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US Travel Association critical of European ban

US Travel Association critical of European ban

The United States Travel Association has reacted angrily to suggestions American holidaymakers will be barred from Europe as the region reopens to tourism.

Reports indicate the European Union is ready to ban most travellers from the United States, Russia and dozens of other countries considered too risky in the wake of the Covid-19 outbreak.

Officials have also deemed a number of countries safe to travel.

These include Algeria, Australia, Canada, Georgia, Japan, Montenegro, Morocco, New Zealand, Rwanda, Serbia, South Korea, Thailand, Tunisia, Uruguay, Andorra, San Marino, Monaco and the Vatican.

The news comes as the US continues to struggle to coordinate its response to the outbreak.


America has had more than 2.5 million infections - the highest number of confirmed cases in the world.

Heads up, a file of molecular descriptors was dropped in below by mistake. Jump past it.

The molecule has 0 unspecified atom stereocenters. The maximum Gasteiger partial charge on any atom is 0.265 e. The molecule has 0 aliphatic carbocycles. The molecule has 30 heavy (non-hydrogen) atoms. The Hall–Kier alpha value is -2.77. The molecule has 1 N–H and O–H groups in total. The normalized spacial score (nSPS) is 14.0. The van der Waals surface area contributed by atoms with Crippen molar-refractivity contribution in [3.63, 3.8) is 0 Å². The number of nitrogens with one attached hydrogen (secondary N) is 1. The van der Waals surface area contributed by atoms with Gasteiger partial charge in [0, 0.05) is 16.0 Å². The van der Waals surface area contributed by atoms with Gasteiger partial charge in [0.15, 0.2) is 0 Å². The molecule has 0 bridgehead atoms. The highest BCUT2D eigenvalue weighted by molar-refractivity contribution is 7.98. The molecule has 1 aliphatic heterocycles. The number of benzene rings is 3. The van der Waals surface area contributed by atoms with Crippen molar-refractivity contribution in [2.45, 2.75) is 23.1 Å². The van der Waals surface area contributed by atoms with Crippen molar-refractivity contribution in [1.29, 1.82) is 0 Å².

The number of daily cases had been declining in May and early June.

But as many places continued to ease lockdown restrictions, cases began to rise again, hitting a record high of 47,341 a day on June 26th.

In response, states including Florida, Texas and Arizona have begun reimposing lockdowns.

New York, however, once an epicentre of the outbreak, recorded just five deaths on Sunday, the lowest figure since March.

In response to the travel ban, United States Travel Association executive vice president for public affairs and policy, Tori Emerson Barnes, said: “This news would be incredibly disappointing, and a step in the wrong direction as we seek to rebuild our global economy.

“In the United States alone, travel-related jobs account for more than a third of lost employment due to the fallout of the pandemic.

“Health is paramount, and the public has a major role to play by embracing best practices such as wearing masks, but we are at a stage when it should be possible to make progress.”

Emerson Barnes also mooted a possible response from authorities in the United States.

“This is unwelcome news, and will have major negative implications for an economic recovery - particularly if this ban results in cycles of retaliation, as is so often the case,” she concluded.